MacMini, MacPro 3.2GHz or wait for new MacPro?

Discussion in 'Mac Pro' started by ddjohns1, Sep 21, 2013.

  1. ddjohns1 macrumors newbie

    Joined:
    Sep 21, 2013
    #1
    I need some advice on a Mac purchase. My primary application is running Lightroom 5 where I often take 200-400 shot batches of sports photos that I shoot in raw with a DSL, edit them down to 30-50 shots, and export highest quality jpegs. My 4 yr old i7 2.67GHz PC is due for replacement and I want to switch to Mac after repeated problems with Dell PCs.

    I looked through a lot of performance data, and surprisingly the MacMini i7 2.6GHz isn't bad at all. In fact on things like raw conversion to jpegs it is as fast as a MacPro 3.3GHz 6 core. On speedmark 8, the Mac Mini is actually faster than the MacPro. But on other measures like the digilloydmed benchmark the MacPro is twice as fast. These benchmarks are very confusing to me because they test different performance attributes that may or may not be relevant to me and often the configuration (ex. how much DRAM and what kind of storage using SSD or HDD) isn't defined.

    My choices assuming I need 16GB DRAM and 3TB of storage with an SSD for the boot drive are:

    A) MacMini i7 2.6GHz with 16GB of DRAM and 256K SSD with 3TB external HDD over USB3 or TB (total cost about $1650 including HDD with an EPP discount)

    B) 2012/13 Mac Pro Quad 3.2GHz refurbished by Apple upgraded to 16GB DRAM, 256k SSD and 3TB storage for about $2,700. (There are also some new models available on ebay and other sellers that would save about $300-400 of that total.)

    C) Wait to see what the Haswell based MacMini's and new MacPros look like.

    The MacMini has the obvious limitations that DRAM can't be expanded beyond 16GB for instance if I go to a Nikon 24-36MP camera, and the Intel 4000 graphics aren't that great. However, its not clear to me that graphics performance matters that much to Lightroom. Seems to matter more for photoship and video (I do occassionally build 15-20min slideshows in Proshow Gold.)

    This is what I know based on internet search, which lacks any real-world experience, so I'd really appreciate any advice from experienced Mac users!

    Dave
     
  2. amack macrumors member

    Joined:
    Jun 14, 2006
    Location:
    Northern Ireland
    #2
    I'd wait Dave, especially if you're using Lightroom. It's only another couple of weeks and if you don't like the performance/price of the new MP when it's finally released (which I doubt) then go for a souped up mini.

    I wouldn't buy a 3.2 Mac Pro though, nothing wrong performance wise it's just old tech and it'll not be long before Apple stop supporting it with their yearly OS updates.

    Just be patient like the rest of us:) good things and all that!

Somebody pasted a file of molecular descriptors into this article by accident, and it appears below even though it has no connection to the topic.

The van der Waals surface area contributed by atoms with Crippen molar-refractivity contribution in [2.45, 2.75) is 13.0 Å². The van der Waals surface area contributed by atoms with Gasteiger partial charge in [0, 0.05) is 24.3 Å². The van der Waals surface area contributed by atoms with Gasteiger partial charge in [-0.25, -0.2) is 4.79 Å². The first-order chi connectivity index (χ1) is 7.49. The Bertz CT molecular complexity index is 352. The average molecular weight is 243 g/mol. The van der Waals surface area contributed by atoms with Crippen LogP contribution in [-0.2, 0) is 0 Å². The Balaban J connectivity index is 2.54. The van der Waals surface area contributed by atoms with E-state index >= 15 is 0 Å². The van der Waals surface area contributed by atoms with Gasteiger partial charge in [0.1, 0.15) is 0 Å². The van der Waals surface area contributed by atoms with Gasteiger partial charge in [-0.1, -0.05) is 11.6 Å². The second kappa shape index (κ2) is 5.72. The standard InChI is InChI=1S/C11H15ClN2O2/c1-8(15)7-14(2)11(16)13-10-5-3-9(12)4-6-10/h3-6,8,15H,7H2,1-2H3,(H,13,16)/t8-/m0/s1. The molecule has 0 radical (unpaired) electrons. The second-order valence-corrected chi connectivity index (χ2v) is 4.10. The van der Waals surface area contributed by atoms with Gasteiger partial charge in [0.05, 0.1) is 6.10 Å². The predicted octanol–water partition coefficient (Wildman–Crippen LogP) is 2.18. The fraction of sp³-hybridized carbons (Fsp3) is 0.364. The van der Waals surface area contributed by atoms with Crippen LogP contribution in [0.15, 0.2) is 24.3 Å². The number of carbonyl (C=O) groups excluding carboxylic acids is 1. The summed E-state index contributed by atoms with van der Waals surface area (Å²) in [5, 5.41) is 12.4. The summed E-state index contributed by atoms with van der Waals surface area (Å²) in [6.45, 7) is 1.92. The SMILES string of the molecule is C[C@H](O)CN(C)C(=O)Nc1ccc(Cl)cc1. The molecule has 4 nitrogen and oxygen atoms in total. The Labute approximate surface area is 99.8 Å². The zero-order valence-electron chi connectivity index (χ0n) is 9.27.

3. thekev macrumors 604

    thekev

    Joined:
    Aug 5, 2010
    #3
    Your concerns are misguided here. The only problems with the HD 4000 for that kind of thing have been bugs. There's nothing that stresses a gpu more when opening a 36MP file than an image from your phone. For what it's worth I've dealt with files up to I want to say 80MP (whatever the largest phase one is). PS can use the gpu for a few features. If you wanted 10 bit rgb displayport output, that would require a supported gpu as well as a supported display. There are only a few displays that benefit from that, and there are no gpus for it under OSX. Apple simply doesn't support it. The gpu should be the least of your concerns. Lightroom doesn't use it in any meaningful way. It doesn't even address it directly.

    If I were you, I would look at display first. I might wait for the next mini refresh, as it should be soon. I would order a mini, max ram, and test performance. If that is not sufficient, return it for a mac pro. 36MP is nothing though. I'll say it again, graphics performance is a trivial factor for photoshop. Drag racing liquify filters isn't a good measure of actual use. In the barefeats test the guy took a huge document and produced a mesh with overlaps, which means excessive calculations for something which won't even look right in the end. I really wish I could dispel the myth that you need a powerful gpu for that silly program. Your best investments are ram and a good display. I wouldn't bother with an ssd with what Apple charges for them. You can spec the mini for far less than $1600.
     
  4. VirtualRain macrumors 603

    VirtualRain

    Joined:
    Aug 1, 2008
    Location:
    Vancouver, BC
    #4
    From what I've seen, Lightroom doesn't benefit from any GPU compute power... which is one of key value propositions of the new Mac Pro.

    On the other hand, Lightroom will benefit most from a high-clocked CPU and if the new Mac Pro launches with a 3.7 Quad, that's a compelling reason to consider it.

    However, the Mac Mini is due for a Haswell refresh and it could very well come with a nicely clocked quad core as well.

    If I was you, I'd go with option C and wait a month or two and see what the pricing and CPU options are like on both the refreshed Mac Mini and Mac Pro.
     
  5. kennyman, Sep 21, 2013
    Last edited: Sep 22, 2013

    kennyman macrumors regular

    Joined:
    May 4, 2011
    #5
    Hi Dave,